Technology, not gloablization behind economic gap

Technology, not gloablization behind economic gap

New Delhi: Technology and not globalization is to blame for the widening gap between the rich and the poor, according to new research from the International Monetary Fund’s (IMF) World Economic Outlook. IMF83335da2-919d-11dc-8cc6-000b5dabf636.flv

While technology has boosted economic growth, globalization in the form of foreign direct investment, has caused rising inequality. Analysts at IMF suggest that countries should not shy away from adopting new technology as this would only undermine rising living standards around the world. Instead, implement new policies to ensure that technology encompasses as many individuals as possible via better access to education and affordable healthcare. IMF85478c94-919d-11dc-8cc6-000b5dabf636.flv

IMF’s forecasts for global growth will be released on 17 October, 2007, two days prior to World Bank/IMF Annual MeetingsIMF88276d58-919d-11dc-8cc6-000b5dabf636.flv

Workers with disabilities, have higher performance job record than peersIMF8a01cda8-919d-11dc-8cc6-000b5dabf636.flv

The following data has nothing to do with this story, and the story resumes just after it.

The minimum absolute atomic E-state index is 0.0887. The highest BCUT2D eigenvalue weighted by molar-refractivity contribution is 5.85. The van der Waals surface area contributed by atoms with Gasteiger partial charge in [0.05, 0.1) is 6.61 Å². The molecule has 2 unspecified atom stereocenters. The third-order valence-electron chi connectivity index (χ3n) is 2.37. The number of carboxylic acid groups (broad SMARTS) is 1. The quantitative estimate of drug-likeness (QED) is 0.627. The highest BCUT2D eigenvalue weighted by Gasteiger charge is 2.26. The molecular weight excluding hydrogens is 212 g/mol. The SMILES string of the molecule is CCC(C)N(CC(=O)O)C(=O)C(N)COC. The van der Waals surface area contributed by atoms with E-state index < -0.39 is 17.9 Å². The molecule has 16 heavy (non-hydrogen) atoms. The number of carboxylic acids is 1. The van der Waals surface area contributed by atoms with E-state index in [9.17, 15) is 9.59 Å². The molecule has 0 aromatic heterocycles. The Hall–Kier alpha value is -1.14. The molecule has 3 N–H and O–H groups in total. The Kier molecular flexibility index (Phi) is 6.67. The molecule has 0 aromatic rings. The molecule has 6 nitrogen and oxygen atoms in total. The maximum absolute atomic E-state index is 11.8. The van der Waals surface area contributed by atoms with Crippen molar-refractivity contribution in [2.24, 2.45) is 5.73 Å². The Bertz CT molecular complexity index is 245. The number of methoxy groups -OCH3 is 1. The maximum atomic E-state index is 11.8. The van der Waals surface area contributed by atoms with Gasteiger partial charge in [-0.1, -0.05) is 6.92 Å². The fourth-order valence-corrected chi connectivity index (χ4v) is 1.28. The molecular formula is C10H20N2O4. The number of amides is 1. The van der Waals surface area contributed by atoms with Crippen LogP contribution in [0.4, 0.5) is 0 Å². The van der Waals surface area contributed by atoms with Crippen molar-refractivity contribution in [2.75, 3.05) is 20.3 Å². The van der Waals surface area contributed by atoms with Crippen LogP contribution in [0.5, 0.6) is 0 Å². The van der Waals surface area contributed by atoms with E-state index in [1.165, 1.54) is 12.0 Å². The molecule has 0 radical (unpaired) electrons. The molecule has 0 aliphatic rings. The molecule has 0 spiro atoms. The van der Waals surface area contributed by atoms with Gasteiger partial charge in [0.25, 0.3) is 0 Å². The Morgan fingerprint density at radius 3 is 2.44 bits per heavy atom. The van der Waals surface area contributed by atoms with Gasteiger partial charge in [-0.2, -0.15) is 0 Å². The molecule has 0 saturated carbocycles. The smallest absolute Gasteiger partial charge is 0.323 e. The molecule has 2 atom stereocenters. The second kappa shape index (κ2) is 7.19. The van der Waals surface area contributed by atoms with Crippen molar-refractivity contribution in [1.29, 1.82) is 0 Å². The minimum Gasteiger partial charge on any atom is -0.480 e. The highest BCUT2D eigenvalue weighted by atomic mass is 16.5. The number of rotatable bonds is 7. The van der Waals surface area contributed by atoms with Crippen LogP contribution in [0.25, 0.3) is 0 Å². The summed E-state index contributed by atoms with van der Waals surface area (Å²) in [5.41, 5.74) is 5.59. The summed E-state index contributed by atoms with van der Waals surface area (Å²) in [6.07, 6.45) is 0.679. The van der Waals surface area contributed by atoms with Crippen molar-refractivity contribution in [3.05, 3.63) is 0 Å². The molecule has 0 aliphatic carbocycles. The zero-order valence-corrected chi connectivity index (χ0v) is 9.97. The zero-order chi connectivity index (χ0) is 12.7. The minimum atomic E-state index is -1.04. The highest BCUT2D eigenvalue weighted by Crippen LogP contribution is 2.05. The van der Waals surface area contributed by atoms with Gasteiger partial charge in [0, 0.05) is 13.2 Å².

An estimated 92 percent of workers with disabilities rate average or better in regards to job performance, compared to 90 percent of those without, according to Goodwill Industries International. The nonprofit organization also reports that contrary to general beliefs, the majority of workers with disabilities require no special accommodations and those who do, only need minimal assistance or less than employers believe. Goodwill is releasing this information in celebration of the 19th annual National Disability Employment Awareness Month, a U.S. initiative during the month of October.

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